Who you gonna click?
a survey of the many options for tax and accounting research
BY TED NEEDLEMAN
It’s the bane of just about every profession: You spend years and years in school, and then spend
the rest of your professional life playing keep-up as the profession changes.
That means hitting the books for the latest
read on a law or standard that affects the way
that a transaction should be approached. Back
in the day, “books” meant just that: loose-leaf
services with binders that had to be updated
on a regular basis to reflect new laws and tax
cases, new analyses, and corrected errors in
pages already filed. Even today, paper manuals are still common, especially analyses of
recently passed legislation or court findings.
entered our day-to-day life. But searching
electronic sources is still a specialized skill.
Most of the vendors who offer electronic research subscriptions also provide training,
often online, in how to get the most out of
THE WORLD OF E-RESEARCH
But much tax research is now performed
electronically. That puts the burden of updating the information, and of ensuring that
crucial updates and changes are reflected, on
the vendor providing the service, not on the
clerk or librarian responsible for accurately
filing paper pages.
That’s not to say that paper is passé. Numerous publications on all areas of taxation
Ted Needleman is senior director of the
Technical Services Division of Industry
analysts Inc., an independent market
research firm and testing laboratory. He
was previously the editor-in-chief of
Accounting Technology, and writes frequently on
software, hardware, and technology-related
and accounting regulations, techniques and
other areas of interest are available in book
format. But where electronic versions of these
and other resources are available, they offer
Electronic research services have been
available since the 1990s, first on CD-ROM,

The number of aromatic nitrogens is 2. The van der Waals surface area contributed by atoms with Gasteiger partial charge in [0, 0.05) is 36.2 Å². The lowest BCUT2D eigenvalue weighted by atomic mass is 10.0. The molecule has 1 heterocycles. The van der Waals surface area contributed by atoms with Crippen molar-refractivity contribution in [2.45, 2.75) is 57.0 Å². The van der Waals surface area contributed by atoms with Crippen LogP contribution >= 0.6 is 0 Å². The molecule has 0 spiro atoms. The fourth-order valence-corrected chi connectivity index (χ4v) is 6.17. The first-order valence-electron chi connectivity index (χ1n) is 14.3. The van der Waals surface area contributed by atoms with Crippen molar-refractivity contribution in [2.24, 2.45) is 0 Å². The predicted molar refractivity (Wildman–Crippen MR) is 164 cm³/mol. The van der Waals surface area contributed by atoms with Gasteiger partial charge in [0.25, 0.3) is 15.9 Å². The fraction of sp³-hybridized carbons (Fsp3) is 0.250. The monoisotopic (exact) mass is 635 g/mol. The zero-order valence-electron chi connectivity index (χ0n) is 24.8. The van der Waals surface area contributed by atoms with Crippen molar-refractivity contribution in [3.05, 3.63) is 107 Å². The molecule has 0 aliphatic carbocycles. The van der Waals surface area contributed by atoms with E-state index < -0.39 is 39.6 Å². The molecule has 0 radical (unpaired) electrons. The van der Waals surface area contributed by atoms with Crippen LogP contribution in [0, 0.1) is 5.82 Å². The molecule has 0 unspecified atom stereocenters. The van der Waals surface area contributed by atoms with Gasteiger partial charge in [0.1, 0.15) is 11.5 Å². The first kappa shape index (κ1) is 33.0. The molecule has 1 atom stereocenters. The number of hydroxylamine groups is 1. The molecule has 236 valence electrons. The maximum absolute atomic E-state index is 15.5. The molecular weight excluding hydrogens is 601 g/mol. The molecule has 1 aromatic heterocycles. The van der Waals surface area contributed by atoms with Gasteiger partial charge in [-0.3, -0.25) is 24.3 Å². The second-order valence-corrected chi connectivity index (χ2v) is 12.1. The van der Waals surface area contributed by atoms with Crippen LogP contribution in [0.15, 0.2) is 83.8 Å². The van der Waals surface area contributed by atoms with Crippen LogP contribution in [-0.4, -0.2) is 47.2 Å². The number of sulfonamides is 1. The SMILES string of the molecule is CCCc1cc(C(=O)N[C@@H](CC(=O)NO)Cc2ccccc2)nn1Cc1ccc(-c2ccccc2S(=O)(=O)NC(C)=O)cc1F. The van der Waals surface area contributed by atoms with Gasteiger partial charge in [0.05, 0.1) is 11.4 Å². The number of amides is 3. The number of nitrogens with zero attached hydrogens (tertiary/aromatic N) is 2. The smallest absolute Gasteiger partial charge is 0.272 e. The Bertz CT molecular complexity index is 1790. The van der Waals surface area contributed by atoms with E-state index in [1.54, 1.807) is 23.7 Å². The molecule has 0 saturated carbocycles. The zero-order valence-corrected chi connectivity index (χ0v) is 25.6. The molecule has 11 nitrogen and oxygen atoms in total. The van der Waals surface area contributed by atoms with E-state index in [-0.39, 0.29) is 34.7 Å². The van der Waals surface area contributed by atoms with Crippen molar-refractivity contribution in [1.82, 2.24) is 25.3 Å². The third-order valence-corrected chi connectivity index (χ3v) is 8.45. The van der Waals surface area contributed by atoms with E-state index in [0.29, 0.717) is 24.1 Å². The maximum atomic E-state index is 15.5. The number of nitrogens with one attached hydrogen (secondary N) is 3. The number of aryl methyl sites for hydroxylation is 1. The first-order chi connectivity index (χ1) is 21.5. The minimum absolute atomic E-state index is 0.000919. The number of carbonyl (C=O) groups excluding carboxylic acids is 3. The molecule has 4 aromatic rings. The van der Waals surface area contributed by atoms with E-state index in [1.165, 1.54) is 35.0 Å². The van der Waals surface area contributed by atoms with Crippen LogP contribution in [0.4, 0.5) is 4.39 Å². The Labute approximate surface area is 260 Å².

then directly online, and finally over the Internet. The availability of code, laws and analysis in searchable electronic format has been
of great benefit, even to the smaller practice.
Because it’s possible to search across a wide
variety of different sources, it’s likely, with the
proper use of search terms and access to multiple reference databases, that your search
may find information in places where you
might not have thought to look. And typing
in a search term, or set of terms separated by
Boolean operators, is much faster, and often
more accurate, than thumbing through indices and tables of contents.
But as much as it makes finding relevant
data easier, keep in mind that electronic tax
research is not a panacea. As with the old
loose-leaf services, you frequently need to
have subscriptions to more than a single reference service. Another stumbling block is
defining your search. Searching using Boolean operators has become common since Yahoo, Google and other search engines have
A SMALL UNIVERSE OF VENDORS
There aren’t very many companies that offer tax and accounting research services. The
costs of keeping services up to date and publishing them (even electronically), as well as
analyzing new codes, court cases, findings
and other occurrences, policies, procedures
and best practices, requires a huge ongoing
investment, and keeps the market limited.
But keep in mind that tax and accounting research providers aren’t the only place
to get answers. Strange as it may seem, one
good place to start your research might be
the taxing authority itself. The IRS and many